Micro waterflows make power

By Kimberly Patch, Technology Research News

Energy systems are all about converting relatively abundant forms of stored energy to forms of energy that produce useful work.

Energy can be stored mechanically, in the pressure of water behind a dam, chemically, in the bonds that link atoms to form molecules, and atomically, in the forces that hold together the particles that make up atoms.

The trick to tapping into the stores is coaxing energy into a form -- like a flow of electrons -- that can be easily directed to perform work, and to do so efficiently and without creating toxic waste.

Researchers from the University of Alberta in Canada have made a device that taps the same principles of charge separation used by fuel cells in order to directly convert water pressure to electricity.

The device contains millions of microscopic channels, and gleans a small amount of electricity from the interaction between flowing water and the surface of each channel. The researchers' prototype tapped the water pressure generated by a hand-operated syringe to power a light-emitting diode.

In principle, the method could be used to convert any type of water pressure, including river flows and tides, to electricity.

For several years now, microfluidics researchers developing devices like biochips have used electricity to move tiny amounts of fluids. As with many things in nature, the opposite is also true. Water pressure can produce a voltage.

Microfluidics researchers have tended to concentrate on manipulating fluids rather than generating power, however. "I have been working on electrokinetic phenomena for years, but not power generation," said Daniel Kwok, a professor of mechanical engineering at the University of Alberta.

The idea of using microfluidics to generate power came as a surprise when talking to a colleague about separating charges by pushing water into extremely small channels, said Kwok. The two realized that if they were able to separate charges they should be able to make an energy conversion device, said Kwok.

The conversion process depends on the way ions naturally congregate at the boundary between water and the glass channel. The chemical reaction at the boundary between water and most solids leaves the solid surface negatively charged, which in turn attracts positive hydrogen ions contained in the water.

Ions form when atoms gain or lose an electron and so have more or fewer negatively-charged electrons hovering over the atomic nucleus than positively-charged protons contained in the nucleus.

This charged liquid-solid interface, known as the electrical double layer, is a focus of research aimed at using electricity to manipulate liquids. Applying a voltage to a water-filled microscopic glass tube causes the positively charged ions to flow, and friction drags the rest of the water along.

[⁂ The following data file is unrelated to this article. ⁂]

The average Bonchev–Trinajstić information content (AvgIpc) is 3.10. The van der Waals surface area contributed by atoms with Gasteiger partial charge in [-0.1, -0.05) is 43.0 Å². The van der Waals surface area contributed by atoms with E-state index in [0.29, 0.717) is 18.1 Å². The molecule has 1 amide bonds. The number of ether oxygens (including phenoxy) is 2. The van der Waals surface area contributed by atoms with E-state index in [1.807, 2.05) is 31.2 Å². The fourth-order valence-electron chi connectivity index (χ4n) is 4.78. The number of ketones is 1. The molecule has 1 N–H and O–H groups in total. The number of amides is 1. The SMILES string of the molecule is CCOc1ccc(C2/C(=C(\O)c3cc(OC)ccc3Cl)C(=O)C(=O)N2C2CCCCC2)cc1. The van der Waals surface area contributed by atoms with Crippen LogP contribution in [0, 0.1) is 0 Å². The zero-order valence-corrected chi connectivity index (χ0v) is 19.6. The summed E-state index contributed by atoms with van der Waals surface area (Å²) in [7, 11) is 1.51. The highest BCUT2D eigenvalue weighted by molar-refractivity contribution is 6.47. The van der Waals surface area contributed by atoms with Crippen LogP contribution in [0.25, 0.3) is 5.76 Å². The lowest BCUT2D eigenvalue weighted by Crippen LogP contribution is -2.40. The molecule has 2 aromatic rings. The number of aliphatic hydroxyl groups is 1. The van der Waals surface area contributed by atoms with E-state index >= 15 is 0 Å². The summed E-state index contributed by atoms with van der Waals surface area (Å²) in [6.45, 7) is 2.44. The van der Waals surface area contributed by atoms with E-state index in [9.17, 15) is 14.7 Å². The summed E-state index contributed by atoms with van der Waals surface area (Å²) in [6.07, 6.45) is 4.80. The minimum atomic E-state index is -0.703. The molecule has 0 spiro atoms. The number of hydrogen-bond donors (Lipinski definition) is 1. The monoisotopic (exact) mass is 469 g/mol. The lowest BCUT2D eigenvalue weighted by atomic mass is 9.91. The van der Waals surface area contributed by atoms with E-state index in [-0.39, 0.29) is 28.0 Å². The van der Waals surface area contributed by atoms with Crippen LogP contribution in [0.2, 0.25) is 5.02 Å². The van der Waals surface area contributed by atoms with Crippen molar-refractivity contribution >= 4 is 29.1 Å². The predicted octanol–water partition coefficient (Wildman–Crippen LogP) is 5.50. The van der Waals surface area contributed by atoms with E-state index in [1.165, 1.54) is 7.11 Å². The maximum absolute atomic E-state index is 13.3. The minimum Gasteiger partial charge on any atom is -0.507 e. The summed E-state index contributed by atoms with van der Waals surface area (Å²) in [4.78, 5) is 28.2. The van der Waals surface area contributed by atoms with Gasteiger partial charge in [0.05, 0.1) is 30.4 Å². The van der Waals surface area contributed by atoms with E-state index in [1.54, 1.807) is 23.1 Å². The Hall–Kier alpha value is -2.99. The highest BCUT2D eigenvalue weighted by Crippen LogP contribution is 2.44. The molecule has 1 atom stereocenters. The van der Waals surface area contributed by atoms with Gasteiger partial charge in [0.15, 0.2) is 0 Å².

Conversely, when water is forced through a microchannel it produces a streaming electric current by pushing the positively-charged ions in the direction of the water current.

The researchers realized that if they put many parallel microchannels together, creating a large surface-area-to-volume ratio, the streaming current could add up to a potentially useful force. The larger the ratio, the more movable ions are available, and the larger the streaming current.

The researchers tested the idea using a glass filter that contained millions of microscopic channels. They produced electrical currents of 1 to 2 millionths of an amp by flowing water through the filter from a 30-centimeter hydrostatic pressure drop. The researchers were able to increase the electrical flow by increasing the salt concentration in the flowing solution.

The device produced enough electricity to power a light-emitting diode, according to Kwok. "So far, by a simple push on a syringe using my hand... we can light up LEDs," he said. The hand pressure on the syringe was about three pounds per square inch, he said.

It should be possible to scale the method up to produce larger amounts of electricity, said Kwok. "In principle, one can scale up the channel to do [more] work -- that should not be a problem." The method should also work with naturally porous materials, he said.

Research into better understanding interactions at small scales is needed before practical devices can be made, said Kwok.

Using microchannels to create streaming current drag and harnessing energy from it is an interesting idea, said Bor Yann Liaw, an associate specialist at the Hawaii Natural Energy Institute. "I think the idea will work in principle; the question is how to make it work efficiently," said Liaw.

It will take at least 8 to 10 years for electrokinetic microchannel power generators to become practical, according to Kwok.

Kwok's research colleagues were Jun Yang, Fuzhi Lu and Larry W. Kostiuk. The work appeared in the November, 2003 issue of the Journal of Micromechanics and Microengineering. The research was funded by the Alberta Ingenuity Establishment Fund, the Canada Research Chair Program, the Canada Foundation for Innovation, and the Natural Sciences and Engineering Research Council of Canada.

Timeline:   8-10 years
Funding:   Government
TRN Categories:  Energy; Microfluidics and BioMEMS
Story Type:   News
Related Elements:  Technical paper, "Electrokinetic Microchannel Battery by Means of Electrokinetic Microfluidic Phenomena," Journal of Micromechanics and Microengineering, November, 2003


November 5/12, 2003

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